Case study:Habitat Management and Raptor Conservation in Nestos Delta and Gorge - LIFE02 NAT/GR/008489

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Location: 40° 56' 41", 24° 45' 39"
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Project overview

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Status Complete
Project web site
Themes Habitat and biodiversity
Country Greece
Main contact forename Hans
Main contact surname Jerrentrup
Main contact user ID
Contact organisation Society for Protection of Nature and Ecodevelopment
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Project summary

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The River Nestos is 230 km long, flowing from the Rila Mountains into the Aegean Sea through Bulgaria and northern Greece. Before it reaches the sea, the main river spreads over the coastal plain of Chrysoupolis and expands as a deltaic system with freshwater lakes and ponds forming the Nestos delta. The river also traverses a unique gorge towards the end of its course, which is home to many raptors, including the Griffon vulture (Gyps fulvus).

The delta comprises extensive sand dunes, residual riparian forest, lagoons, water meadows and other important habitats for birds and various mammals such as the otter and the jackal. It has been classified as a wetland of international importance (Ramsar site) and the gorge as an "Aesthetic forest" in accordance with national forestry legislation. The region has the most extensive riparian forest in Greece. The complex mosaic of habitats gives the region particularly rich biodiversity, but there are major problems, the main of which are: the lack of water resource management; the expansion of agricultural activities; species disturbance by various human activities; the degradation of key habitats, such as breeding islands in the lagoons; and various illegal activities, such as poaching or use of poisoned baits.

The main goal of the LIFE project carried out between 2002 and 2006 was the protection and management of raptors and terns and their habitats in three sites across two neighbouring Natura 2000 Special Protection Areas along the River Nestos.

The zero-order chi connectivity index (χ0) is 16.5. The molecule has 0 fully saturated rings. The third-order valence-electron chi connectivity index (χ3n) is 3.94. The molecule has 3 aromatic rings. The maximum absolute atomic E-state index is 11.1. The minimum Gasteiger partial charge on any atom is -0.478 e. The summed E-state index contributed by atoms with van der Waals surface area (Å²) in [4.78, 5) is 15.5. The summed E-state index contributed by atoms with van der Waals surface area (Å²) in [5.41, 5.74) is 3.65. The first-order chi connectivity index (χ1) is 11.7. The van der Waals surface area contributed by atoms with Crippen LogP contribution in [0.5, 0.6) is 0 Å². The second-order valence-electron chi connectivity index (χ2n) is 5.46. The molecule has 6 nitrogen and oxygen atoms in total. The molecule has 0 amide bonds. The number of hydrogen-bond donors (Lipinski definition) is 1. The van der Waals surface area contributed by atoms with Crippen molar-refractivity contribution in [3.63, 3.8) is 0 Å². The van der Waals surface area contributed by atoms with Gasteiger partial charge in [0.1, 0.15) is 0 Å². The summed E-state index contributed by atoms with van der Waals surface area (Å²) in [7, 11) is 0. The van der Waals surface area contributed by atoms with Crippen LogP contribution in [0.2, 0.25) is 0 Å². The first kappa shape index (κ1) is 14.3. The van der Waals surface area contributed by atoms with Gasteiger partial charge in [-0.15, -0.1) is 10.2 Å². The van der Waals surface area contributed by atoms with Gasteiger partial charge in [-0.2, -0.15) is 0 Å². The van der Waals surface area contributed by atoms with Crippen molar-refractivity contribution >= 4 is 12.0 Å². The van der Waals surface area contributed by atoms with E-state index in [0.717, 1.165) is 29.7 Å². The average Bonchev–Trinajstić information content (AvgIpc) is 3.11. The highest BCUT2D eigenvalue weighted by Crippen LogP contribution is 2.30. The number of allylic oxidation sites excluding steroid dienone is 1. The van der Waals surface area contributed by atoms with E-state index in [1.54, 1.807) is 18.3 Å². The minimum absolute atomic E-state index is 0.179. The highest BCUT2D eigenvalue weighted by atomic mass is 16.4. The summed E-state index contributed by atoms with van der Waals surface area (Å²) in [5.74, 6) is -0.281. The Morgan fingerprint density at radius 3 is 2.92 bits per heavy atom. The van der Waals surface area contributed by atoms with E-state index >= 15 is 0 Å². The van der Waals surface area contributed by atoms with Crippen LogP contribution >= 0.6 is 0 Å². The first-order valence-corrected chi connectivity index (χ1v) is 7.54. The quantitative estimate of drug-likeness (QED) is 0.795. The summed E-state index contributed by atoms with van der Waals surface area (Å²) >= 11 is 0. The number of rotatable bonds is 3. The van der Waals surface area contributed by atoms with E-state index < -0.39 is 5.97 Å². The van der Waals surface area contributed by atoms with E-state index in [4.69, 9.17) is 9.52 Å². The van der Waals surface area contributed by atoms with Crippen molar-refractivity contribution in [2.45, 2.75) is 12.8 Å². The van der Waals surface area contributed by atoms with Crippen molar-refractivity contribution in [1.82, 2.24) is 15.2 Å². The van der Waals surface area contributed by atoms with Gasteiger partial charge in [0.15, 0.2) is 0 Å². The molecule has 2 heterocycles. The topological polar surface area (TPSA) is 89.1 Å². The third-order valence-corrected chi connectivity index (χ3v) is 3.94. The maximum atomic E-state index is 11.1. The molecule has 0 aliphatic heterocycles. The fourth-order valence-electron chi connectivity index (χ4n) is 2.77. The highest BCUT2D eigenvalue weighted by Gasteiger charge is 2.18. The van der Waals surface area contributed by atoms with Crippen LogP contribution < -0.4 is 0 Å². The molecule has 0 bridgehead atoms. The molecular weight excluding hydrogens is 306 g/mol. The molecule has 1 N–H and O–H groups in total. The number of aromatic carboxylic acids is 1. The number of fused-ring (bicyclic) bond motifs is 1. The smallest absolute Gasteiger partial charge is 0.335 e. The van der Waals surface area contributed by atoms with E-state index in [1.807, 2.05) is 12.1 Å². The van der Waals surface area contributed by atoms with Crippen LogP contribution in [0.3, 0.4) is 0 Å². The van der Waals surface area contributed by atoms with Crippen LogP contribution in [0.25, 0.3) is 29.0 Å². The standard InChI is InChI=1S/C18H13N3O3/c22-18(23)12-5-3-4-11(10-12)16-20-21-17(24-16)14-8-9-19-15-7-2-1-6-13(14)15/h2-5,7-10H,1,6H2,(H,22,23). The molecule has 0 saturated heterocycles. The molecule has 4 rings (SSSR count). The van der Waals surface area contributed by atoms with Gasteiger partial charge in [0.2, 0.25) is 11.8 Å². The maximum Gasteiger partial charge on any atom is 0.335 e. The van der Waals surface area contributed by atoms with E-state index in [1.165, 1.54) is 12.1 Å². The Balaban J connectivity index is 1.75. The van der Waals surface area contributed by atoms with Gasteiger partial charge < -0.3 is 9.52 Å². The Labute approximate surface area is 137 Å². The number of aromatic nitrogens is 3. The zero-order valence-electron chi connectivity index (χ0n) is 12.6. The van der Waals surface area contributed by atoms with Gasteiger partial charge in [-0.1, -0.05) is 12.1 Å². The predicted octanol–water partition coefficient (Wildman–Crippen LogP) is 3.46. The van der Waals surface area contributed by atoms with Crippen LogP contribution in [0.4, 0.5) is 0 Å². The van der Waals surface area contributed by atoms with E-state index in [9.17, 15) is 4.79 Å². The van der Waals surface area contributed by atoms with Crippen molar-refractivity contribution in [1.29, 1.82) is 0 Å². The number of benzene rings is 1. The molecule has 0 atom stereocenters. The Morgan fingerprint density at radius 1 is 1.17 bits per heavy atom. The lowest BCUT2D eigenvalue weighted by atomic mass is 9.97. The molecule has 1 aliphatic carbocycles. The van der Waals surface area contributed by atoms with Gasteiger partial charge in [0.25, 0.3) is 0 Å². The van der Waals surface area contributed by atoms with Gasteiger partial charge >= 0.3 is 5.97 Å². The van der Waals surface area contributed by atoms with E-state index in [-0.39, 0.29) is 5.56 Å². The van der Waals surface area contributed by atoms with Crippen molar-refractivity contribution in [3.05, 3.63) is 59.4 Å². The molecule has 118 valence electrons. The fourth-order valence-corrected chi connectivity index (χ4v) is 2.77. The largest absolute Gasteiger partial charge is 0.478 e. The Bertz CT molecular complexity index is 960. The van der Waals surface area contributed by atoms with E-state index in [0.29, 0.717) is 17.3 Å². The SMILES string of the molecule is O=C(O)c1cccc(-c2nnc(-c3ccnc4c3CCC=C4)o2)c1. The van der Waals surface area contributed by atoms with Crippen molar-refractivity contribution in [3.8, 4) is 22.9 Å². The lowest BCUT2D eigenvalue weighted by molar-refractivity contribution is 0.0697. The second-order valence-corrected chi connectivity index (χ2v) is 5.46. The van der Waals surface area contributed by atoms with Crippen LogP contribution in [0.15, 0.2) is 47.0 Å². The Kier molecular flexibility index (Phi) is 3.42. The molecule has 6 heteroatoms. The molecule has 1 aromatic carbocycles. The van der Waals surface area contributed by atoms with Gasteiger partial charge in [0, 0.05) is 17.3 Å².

The project targeted improved management of water resources. It sought to achieve this by reconnecting tributaries at four points on the river in order to restore some of the functions of the natural ecosystem, including freshwater marshes and riparian forests.

It also specifically aimed to restore around 35 hectares of riparian forest in such a way as to join up the remaining forest sections. At the same time, the project wanted to implement activities for specific bird species, including a system of artificial feeding for vultures in the Nestos gorge and rehabilitation of breeding islands for pelicans and terns in the lagoons.

Human activities would be controlled by setting up a surveillance team and by reducing fishing in return for compensatory measures for fishermen. Nature trails were to be constructed to improve understanding by the public of the valuable ecosystems and to allow controlled human interaction with the habitats.

The project reforested 60 ha of natural riparian forests on former agricultural land.

Based on detailed mapping research, four old river branches were reconnected with the main river to enable the recovery of freshwater marshes and riparian forests. The reconnections allow for groundwater recharge and protect against salt-water intrusion at the river mouth, thus enhancing the habitat for aquatic species such as water turtles, otters and fish species.

Eight specially designed fenced floating rafts - 5x4 m - were installed in the lagoons of the Nestos delta to provide roosting and nesting sites for terns. The rafts were immediately used by terns in the breeding season. They were especially designed and constructed to deter land predators such as stray dogs or jackals from accessing the nests and this has been seen to be effective.

Monitoring surveys and results

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The preparatory studies and scientific work of the project partners was of excellent quality. Automatic water and sediment monitoring stations were installed at a lagoon and at the main river stream to provide continuous data which is sent automatically to the Fisheries Research Institute of the National Agricultural Research Foundation.

Lessons learnt

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Problems were experienced in cooperation between local authorities - and with the national authorities. This contributed to delays in the construction of a stone observation hide opposite the feeding site - to observe the vultures without disturbing them - and prevented the successful development of other planned visitor infrastructure during the timeframe of the project.

A fenced feeding site was set up for birds of prey to replace natural prey that have declined in numbers. This was especially targeted at the griffon vulture colony residing on the cliffs of the Nestos gorge as well as vulture populations nesting in Dadia and Bulgaria. Unfortunately, delays in establishing the site meant that regular feeding of the vultures did not take place during the project's duration.

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Catchment and subcatchment


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Project background

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Reasons for river restoration

Mitigation of a pressure
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Additional documents and videos

Additional links and references

Link Description NAT GR 008489 LAYMAN.pdf Layman's report of the LIFE project proj id=1958 Project description in the LIFE database AzdLMwn4-RMu2F4S-6vVfehEpY Video of the presentation at the European River Restoration Conference 2013

Supplementary Information

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